Mother and toddler activity in the zone of proximal development for pretend play as a predictor of higher child IQ

Morrissey, Anne-Marie and Brown, Margaret 2009, Mother and toddler activity in the zone of proximal development for pretend play as a predictor of higher child IQ, Gifted child quarterly, vol. 53, no. 2, pp. 106-120, doi: 10.1177/0016986208330563.

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Title Mother and toddler activity in the zone of proximal development for pretend play as a predictor of higher child IQ
Author(s) Morrissey, Anne-MarieORCID iD for Morrissey, Anne-Marie
Brown, Margaret
Journal name Gifted child quarterly
Volume number 53
Issue number 2
Start page 106
End page 120
Total pages 15
Publisher Sage Publication
Place of publication New York, N.Y.
Publication date 2009-04
ISSN 0016-9862
Keyword(s) gifted
Zone of Proximal Development
pretend play
mother-child interactions
Summary This study investigated the pretend play of mother—toddler dyads in relation to later child IQ. Twenty-one toddlers were videotaped in monthly play sessions with their mothers, from age 8 to 17 months, and later assessed at 5 years of age on the Stanford-Binet IV. Children's and mothers' pretend play levels and frequencies were measured using Brown's (1997) Pretend Play Observation Scale. Dyadic play activity was analyzed using the conceptual frameworks of scaffolding and Vygotsky's Zone of Proximal Development (ZPD). Toddlers later assessed as having higher IQ demonstrated more rapid learning in the ZPD for pretend play and experienced earlier maternal transfer of responsibility for play. These findings support other evidence on the differential early development of high ability or gifted children and the role of caregiver interactions in that development.

Putting the Research to Use: This study provides evidence that gifted children show differential development, in this case more rapid learning, from the first year of life. It also demonstrates how responsive parental interactions can support this advanced development. For family and professional caregivers, the findings imply that optimum caregiving for the young gifted child involves interactions that are both responsive to individual potential and appropriately challenging. In regard to the methodological challenges of researching early giftedness, the study demonstrated that the constructs of the ZPD and scaffolding were useful frameworks for investigating early gifted development and caregiver influences on that development. Pretend play activity was also shown to be an effective measure and a useful context for the study of gifted development in infants and toddlers. It would be valuable for future researchers in this area to utilize similar approaches that are grounded in the unique developmental characteristics of young children, and that aim to account for the interactive contexts that are so important in children's lives. The field of gifted education, in general, would also benefit from an increased awareness and exploration of the role of play in the development of intellect, imagination and creativity.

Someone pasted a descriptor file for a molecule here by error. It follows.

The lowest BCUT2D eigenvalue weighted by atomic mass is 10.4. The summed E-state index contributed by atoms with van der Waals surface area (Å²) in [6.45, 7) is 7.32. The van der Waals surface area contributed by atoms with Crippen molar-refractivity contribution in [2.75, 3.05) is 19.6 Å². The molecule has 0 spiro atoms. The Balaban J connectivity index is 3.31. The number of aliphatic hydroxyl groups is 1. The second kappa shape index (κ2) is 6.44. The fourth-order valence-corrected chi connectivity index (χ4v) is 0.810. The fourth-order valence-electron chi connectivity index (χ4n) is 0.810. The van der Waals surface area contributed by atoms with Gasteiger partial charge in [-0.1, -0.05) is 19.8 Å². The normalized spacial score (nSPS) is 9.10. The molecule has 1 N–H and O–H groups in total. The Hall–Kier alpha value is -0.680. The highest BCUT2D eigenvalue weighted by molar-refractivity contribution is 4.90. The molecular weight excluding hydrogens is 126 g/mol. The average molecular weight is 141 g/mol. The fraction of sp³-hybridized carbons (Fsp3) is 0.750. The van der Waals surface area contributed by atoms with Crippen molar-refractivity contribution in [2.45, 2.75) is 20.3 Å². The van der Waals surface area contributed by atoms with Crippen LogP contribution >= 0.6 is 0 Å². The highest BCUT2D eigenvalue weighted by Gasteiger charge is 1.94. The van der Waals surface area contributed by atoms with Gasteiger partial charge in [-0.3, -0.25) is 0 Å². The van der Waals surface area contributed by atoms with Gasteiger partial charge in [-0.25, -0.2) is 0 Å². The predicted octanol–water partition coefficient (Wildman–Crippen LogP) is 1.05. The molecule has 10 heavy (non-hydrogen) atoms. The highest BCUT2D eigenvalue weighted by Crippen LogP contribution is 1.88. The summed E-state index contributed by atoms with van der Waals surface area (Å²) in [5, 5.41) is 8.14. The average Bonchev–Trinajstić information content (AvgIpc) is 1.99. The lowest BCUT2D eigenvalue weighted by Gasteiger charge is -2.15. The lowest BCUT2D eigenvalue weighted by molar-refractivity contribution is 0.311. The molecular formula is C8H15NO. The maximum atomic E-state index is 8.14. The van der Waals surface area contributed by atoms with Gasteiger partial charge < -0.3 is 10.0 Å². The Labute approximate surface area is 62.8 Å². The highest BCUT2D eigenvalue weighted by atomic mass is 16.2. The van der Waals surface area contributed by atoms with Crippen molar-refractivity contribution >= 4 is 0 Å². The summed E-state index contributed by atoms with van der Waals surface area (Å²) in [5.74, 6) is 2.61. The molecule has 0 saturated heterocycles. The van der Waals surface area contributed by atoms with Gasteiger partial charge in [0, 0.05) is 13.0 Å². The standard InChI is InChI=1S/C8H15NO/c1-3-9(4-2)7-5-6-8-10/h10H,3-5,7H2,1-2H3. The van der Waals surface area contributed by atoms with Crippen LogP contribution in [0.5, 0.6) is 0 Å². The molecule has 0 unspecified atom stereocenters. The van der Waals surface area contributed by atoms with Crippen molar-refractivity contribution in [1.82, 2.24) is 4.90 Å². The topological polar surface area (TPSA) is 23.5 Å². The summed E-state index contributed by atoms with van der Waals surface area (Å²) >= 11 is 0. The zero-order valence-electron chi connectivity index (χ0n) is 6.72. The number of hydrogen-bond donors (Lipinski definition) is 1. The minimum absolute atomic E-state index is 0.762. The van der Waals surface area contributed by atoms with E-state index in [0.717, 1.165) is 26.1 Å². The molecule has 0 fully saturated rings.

Language eng
DOI 10.1177/0016986208330563
Field of Research 170102 Developmental Psychology and Ageing
Socio Economic Objective 970117 Expanding Knowledge in Psychology and Cognitive Sciences
HERDC Research category C1 Refereed article in a scholarly journal
Copyright notice ©2009, National Association for Gifted Children
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Document type: Journal Article
Collection: Faculty of Arts and Education
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